Pension industry, EU governments warn over 'inferior' FTT proposals
The design of the financial transaction tax (FTT) is inferior, and risks leading to more risky behaviour by discouraging trades, the European Commission has been told.
Pension funds, industry bodies and EU governments rallied against the FTT, which is being pursued by a minority of 10 EU member states under the enhanced cooperation procedure.
The comments come as the European Commission gathers opinions on how it should improve financial regulation introduced since the 2008 financial crisis, and saw the Czech Republic’s Ministry of Finance warn that the tax poses an “existential danger” to efficient capital markets.
Denmark’s largest pension fund, ATP, said the tax was of “inferior” design and that its application would have an unpredictable effect unless the number of transactions it covered were scaled back significantly.
ATP, which suggested the Commission evaluate all regulation against five criteria – transparency, liquidity, externality, diversity and financial stability – said the tax would impact four of the five areas negatively, only leading to increased transparency.
It said the tax would lead to reduced liquidity and see investors taking on more risks to balance out the costs associated with the FTT.
The Dutch Pensions Federation shared ATP’s concerns over risk and continued to resist the introduction of the tax.
The industry body argued in its submission that recent financial market regulation focused on risk management, while using instruments such as derivatives to reduce risks.
“A potential FTT – i.e. a tax on derivatives – would discourage their use for risk management by pension funds,” it said. “If left unaddressed, effective risk management by end-users of financial markets will be more difficult.”
Contradicting the Capital Markets Union
Eumedion, the Dutch corporate governance forum, and the Spanish pension fund association (INVERCO) warned that the introduction of the FTT was at odds with the intent of the Capital Markets Union (CMU) to reduce barriers to capital flow, a point previously raised in a report commissioned for the French government.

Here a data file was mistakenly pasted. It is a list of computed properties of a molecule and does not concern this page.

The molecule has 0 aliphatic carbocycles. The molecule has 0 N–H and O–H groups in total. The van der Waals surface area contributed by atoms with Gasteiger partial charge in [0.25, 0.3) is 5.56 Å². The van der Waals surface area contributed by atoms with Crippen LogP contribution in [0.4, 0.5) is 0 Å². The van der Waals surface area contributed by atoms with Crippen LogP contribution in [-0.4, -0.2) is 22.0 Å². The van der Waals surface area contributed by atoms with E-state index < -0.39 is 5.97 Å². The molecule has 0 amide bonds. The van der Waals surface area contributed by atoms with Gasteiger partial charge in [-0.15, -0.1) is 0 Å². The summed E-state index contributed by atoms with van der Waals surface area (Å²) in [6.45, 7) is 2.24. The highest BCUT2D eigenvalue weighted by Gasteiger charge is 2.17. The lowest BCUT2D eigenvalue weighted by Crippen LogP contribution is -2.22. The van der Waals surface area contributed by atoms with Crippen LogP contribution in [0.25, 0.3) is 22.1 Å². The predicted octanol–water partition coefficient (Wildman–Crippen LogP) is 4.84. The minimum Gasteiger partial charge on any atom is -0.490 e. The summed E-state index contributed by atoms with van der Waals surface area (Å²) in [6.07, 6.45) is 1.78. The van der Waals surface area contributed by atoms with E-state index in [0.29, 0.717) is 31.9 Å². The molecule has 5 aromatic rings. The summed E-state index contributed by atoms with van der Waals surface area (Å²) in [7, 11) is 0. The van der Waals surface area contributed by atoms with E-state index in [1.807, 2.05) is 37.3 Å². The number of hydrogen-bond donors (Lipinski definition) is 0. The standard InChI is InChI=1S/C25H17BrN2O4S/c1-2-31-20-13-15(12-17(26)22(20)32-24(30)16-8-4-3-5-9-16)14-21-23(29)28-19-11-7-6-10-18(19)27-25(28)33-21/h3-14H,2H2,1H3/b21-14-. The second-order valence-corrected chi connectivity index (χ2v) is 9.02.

Eumedion suggested that, even with the FTT’s more limited scope, agreed by participating countries in early December, the levy could still discourage investors from holdings stakes in companies based in participating countries.
INVERCO said the FTT would amount to an “indiscriminate tax on savings” and that it risked increasing the cost of fund investments, meaning capital would either be channelled through insurance contracts, deposits or funds based outside the FTT’s catchment area.
The Federation of Finnish Financial Services (FKI) echoed the Czech Republic’s concern that the tax could lead to impaired financial markets, while it raised the possibility that trades would simply move to countries outside the FTT zone.
It warned of the “direct” impact for Finland’s pension sector, by lowering returns across the industry.
“Costs of the tax would have to be covered either by raising pension contributions or by lowering pension benefits,” the FKI predicted.
Until late 2015, 11 EU member states were pursuing the FTT.
Estonia eventually withdrew its support, leaving the governments of Austria, Belgium, France, Germany, Greece, Italy, Portugal, Slovakia, Slovenia and Spain as supporters.